It occured to me that I really don’t remember ever seeing one of those really old pulp SF cover space cruisers done in a modern CGI style. You know, the ones that look like a cross between a Zepellin and an express steam train:
This is a design by Kraft Ehrike, which appeared in “Life” magazine in 1958. From what I understand, the idea was to use the kind of cylindrical hulls and spherical ended tanks from upper rocket stages as basic units of contruction.
Ehrike worked with Wernher von Braun at Peenemunde on the V2 rocket program, and continued to work with WvB after they had moved to the USA.
It is about getting the cost of reaching orbit down to a managable level, and the history of how we have got here. It includes an extensive history or space exploration.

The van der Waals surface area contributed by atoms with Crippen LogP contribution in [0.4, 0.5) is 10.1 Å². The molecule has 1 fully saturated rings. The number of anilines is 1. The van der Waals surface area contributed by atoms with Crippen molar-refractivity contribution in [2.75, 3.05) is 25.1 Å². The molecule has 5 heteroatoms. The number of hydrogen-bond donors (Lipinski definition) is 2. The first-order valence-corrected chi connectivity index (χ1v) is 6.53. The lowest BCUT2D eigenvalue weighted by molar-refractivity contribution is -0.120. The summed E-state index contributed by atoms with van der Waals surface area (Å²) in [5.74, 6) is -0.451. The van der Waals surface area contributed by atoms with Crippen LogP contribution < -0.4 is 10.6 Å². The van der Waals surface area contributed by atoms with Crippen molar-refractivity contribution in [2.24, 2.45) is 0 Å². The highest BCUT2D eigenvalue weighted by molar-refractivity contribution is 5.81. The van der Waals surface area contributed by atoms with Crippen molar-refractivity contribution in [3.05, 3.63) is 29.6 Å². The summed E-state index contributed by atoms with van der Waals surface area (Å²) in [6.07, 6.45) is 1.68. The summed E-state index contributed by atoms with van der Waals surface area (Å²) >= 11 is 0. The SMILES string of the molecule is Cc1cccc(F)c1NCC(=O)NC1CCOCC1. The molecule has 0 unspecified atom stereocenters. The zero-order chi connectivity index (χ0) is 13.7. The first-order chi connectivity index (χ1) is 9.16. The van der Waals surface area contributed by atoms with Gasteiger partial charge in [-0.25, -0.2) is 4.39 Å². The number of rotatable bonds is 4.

And there’s a considerable amount about the non-rotating skyhook, which was the focus of my graphics work.
I am particularly pround of the video, which shows a complete mission. This includes how a craft would rendezvour with the lower end of the skyhook, and get haulled up to the main station. It would then be transferred to the upper end, and reeled out before being released.
All visuals by me, and the soundtrack, (Done using the SmartSound system).
There is still much debate about why the Soviet Union – which was consistently way ahead in the early days of space exploration, failed to beat the USA to putting a man on the Moon. But while there is some disagreement over which factors were the most important, there is considerable consensus about which factors drove this.
They started later.
The USA made putting a man on the Moon the key national objective, from before they had even put a man in orbit. Pretty much the entire space program focused on this objective. By the time this became a national objective in the Soviet Union, 2 years later, time was very tight to develop a powerful enough rocket, and get the required expertise in flight systems.
Also, at the time the speech was made, the Soviet Union was so obviously far ahead, they did not take the US intention seriously.